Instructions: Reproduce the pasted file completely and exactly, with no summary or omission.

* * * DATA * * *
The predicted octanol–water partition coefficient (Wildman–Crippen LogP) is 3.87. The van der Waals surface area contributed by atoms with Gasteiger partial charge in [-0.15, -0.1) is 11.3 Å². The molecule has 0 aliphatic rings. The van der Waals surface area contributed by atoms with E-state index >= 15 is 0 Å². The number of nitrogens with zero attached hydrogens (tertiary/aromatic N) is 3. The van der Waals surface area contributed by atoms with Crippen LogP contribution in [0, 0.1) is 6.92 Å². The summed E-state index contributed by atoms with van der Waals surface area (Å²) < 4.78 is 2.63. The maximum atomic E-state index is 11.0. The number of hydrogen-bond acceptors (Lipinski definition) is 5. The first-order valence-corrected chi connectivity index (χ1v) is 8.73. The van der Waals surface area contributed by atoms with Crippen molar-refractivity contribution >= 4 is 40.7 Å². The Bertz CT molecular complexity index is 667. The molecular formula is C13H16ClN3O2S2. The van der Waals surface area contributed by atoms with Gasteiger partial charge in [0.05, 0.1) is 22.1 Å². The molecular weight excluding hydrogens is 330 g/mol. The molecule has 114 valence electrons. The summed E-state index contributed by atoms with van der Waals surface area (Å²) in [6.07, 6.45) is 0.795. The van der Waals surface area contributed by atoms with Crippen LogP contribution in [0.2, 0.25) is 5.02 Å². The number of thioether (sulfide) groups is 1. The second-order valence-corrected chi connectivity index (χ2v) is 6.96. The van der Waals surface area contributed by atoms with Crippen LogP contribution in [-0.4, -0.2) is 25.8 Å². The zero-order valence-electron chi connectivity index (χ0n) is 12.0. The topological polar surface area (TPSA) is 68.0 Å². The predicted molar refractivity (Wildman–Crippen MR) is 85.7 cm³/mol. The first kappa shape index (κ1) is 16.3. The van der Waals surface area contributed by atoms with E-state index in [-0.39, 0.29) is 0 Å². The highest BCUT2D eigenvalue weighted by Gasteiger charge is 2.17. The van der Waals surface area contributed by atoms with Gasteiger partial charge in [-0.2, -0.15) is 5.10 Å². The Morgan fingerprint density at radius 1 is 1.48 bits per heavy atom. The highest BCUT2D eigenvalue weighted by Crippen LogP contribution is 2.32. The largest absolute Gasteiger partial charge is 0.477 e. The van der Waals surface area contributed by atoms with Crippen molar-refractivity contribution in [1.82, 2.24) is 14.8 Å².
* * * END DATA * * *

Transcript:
The predicted octanol–water partition coefficient (Wildman–Crippen LogP) is 3.87. The van der Waals surface area contributed by atoms with Gasteiger partial charge in [-0.15, -0.1) is 11.3 Å². The molecule has 0 aliphatic rings. The van der Waals surface area contributed by atoms with E-state index >= 15 is 0 Å². The number of nitrogens with zero attached hydrogens (tertiary/aromatic N) is 3. The van der Waals surface area contributed by atoms with Crippen LogP contribution in [0, 0.1) is 6.92 Å². The summed E-state index contributed by atoms with van der Waals surface area (Å²) < 4.78 is 2.63. The maximum atomic E-state index is 11.0. The number of hydrogen-bond acceptors (Lipinski definition) is 5. The first-order valence-corrected chi connectivity index (χ1v) is 8.73. The van der Waals surface area contributed by atoms with Crippen molar-refractivity contribution >= 4 is 40.7 Å². The Bertz CT molecular complexity index is 667. The molecular formula is C13H16ClN3O2S2. The van der Waals surface area contributed by atoms with Gasteiger partial charge in [0.05, 0.1) is 22.1 Å². The molecular weight excluding hydrogens is 330 g/mol. The molecule has 114 valence electrons. The summed E-state index contributed by atoms with van der Waals surface area (Å²) in [6.07, 6.45) is 0.795. The van der Waals surface area contributed by atoms with Crippen LogP contribution in [0.2, 0.25) is 5.02 Å². The number of thioether (sulfide) groups is 1. The second-order valence-corrected chi connectivity index (χ2v) is 6.96. The van der Waals surface area contributed by atoms with Crippen LogP contribution in [-0.4, -0.2) is 25.8 Å². The zero-order valence-electron chi connectivity index (χ0n) is 12.0. The topological polar surface area (TPSA) is 68.0 Å². The predicted molar refractivity (Wildman–Crippen MR) is 85.7 cm³/mol. The first kappa shape index (κ1) is 16.3. The van der Waals surface area contributed by atoms with E-state index in [-0.39, 0.29) is 0 Å². The highest BCUT2D eigenvalue weighted by Gasteiger charge is 2.17. The van der Waals surface area contributed by atoms with Gasteiger partial charge in [-0.2, -0.15) is 5.10 Å². The Morgan fingerprint density at radius 1 is 1.48 bits per heavy atom. The highest BCUT2D eigenvalue weighted by Crippen LogP contribution is 2.32. The largest absolute Gasteiger partial charge is 0.477 e. The van der Waals surface area contributed by atoms with Crippen molar-refractivity contribution in [1.82, 2.24) is 14.8 Å².